Arrow-right Camera
The Spokesman-Review Newspaper

The Spokesman-Review Newspaper The Spokesman-Review

Spokane, Washington  Est. May 19, 1883
Clear Night 72° Clear
News >  Family

Ask Dr. Universe: Why do humans get sunburns?

April 11, 2021 Updated Mon., Aug. 30, 2021 at 10:04 a.m.

Putting sunscreen on is one thing you can do to protect your skin from the sun’s ultraviolet rays.  (Shutterstock)
Putting sunscreen on is one thing you can do to protect your skin from the sun’s ultraviolet rays. (Shutterstock)
Washington State University

Washington State University

Hey, Dr. Universe: Why do we humans get sunburns when we are out in the sun too long? – Gavyn, 13, Indiana

Dear Gavyn,

Humans need sunlight to help keep their bones, blood and other body systems healthy, but too much time in the sun can sometimes leave people with a sunburn.

Sunburns often strike when the body gets too much of a type of light, called ultraviolet light, from the sun. As your body recognizes there is too much ultraviolet light, it turns on a defense system.

The immune system, which responds to invaders like viruses and other harmful things like ultraviolet light, kicks in. Some people might see their skin get red or blistered. They might feel itchy or painful. But not everyone experiences sunburn in quite the same way.

A big part of the answer to your question also has to do with human cells. My friend Cynthia Cooper, a researcher at Washington State University, knows a lot about cells and how they work.

She said the human body is made up of billions of cells, and they do all kinds of different jobs. Some cells help us get energy from food, some cells help us grow hair, and other cells in the skin can even make something like a shield that protects us from the sun’s ultraviolet rays.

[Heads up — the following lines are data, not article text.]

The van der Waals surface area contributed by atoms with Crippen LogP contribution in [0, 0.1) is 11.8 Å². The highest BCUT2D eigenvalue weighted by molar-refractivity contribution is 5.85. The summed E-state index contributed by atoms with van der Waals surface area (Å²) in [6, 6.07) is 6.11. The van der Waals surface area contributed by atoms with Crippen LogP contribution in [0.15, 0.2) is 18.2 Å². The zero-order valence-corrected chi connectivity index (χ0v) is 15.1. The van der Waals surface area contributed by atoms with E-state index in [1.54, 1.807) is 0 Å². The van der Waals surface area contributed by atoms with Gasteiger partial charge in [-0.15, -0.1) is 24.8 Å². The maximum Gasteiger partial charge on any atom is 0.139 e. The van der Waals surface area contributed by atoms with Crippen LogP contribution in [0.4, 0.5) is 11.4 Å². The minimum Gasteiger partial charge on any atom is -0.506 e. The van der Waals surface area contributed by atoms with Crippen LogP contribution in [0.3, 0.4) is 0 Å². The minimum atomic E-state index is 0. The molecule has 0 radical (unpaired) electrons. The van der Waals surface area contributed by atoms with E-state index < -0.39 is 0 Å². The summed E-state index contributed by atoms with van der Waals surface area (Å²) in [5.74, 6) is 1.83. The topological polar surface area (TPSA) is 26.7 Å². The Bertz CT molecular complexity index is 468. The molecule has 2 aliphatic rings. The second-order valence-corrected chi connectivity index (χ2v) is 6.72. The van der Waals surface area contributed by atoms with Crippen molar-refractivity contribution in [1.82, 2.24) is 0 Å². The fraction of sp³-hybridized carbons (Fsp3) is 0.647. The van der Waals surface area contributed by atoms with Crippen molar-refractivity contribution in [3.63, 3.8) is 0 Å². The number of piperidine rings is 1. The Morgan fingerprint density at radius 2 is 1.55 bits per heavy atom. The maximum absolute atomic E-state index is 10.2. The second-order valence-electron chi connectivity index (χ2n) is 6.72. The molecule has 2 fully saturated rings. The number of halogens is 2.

These natural shields are what scientists call melanin, a kind of dark pigment. You might remember that pigments are colors we find in nature. Melanin is also part of what gives human beings their skin color.

You can think of the melanin-making cells in your body like a hand with fingers reaching out to the neighbor cells called keratinocytes. The “fingers” of a melanin-making cell can help pass melanin to several keratinocytes at the same time. Then, the keratinocytes can move melanin to the cell’s control center: the nucleus.

This nucleus is really important because it protects your DNA, which contains the instructions your body needs to grow and develop. DNA has all the information that makes you, well, you.

“The melanin almost acts like a little flying saucer that hovers over the nucleus,” Cooper said. “It reflects the ultraviolet rays to protect the DNA from damage.”

So, if you don’t make a lot of these shield-like flying saucers of melanin pigment, you might be more likely to experience a sunburn.

Meanwhile, there are some people who don’t produce any melanin at all. People with this condition called albinism must be very careful in the sun because they don’t have a lot of those natural shields.

In the lab at WSU, Cooper and her team are investigating the inner workings of cells to learn more about new treatments for people with cell diseases like albinism as well as treatments for the most serious types of skin cancer.

When we understand more about how cells work, we can continue to help improve human health for everyone.

Speaking of health, one thing you can do to help protect your body and its cells from ultraviolet light is to wear sunscreen when you go outside.

When you wear sunscreen, you can help take care of your body so your body can keep taking care of you.

Sincerely,

Dr. Universe

Ask Dr. Universe is a project from Washington State University. Submit a question at askdruniverse.wsu.edu.

The Spokesman-Review Newspaper

Local journalism is essential.

Give directly to The Spokesman-Review's Northwest Passages community forums series -- which helps to offset the costs of several reporter and editor positions at the newspaper -- by using the easy options below. Gifts processed in this system are not tax deductible, but are predominately used to help meet the local financial requirements needed to receive national matching-grant funds.

Active Person

Subscribe now to get breaking news alerts in your email inbox

Get breaking news delivered to your inbox as it happens.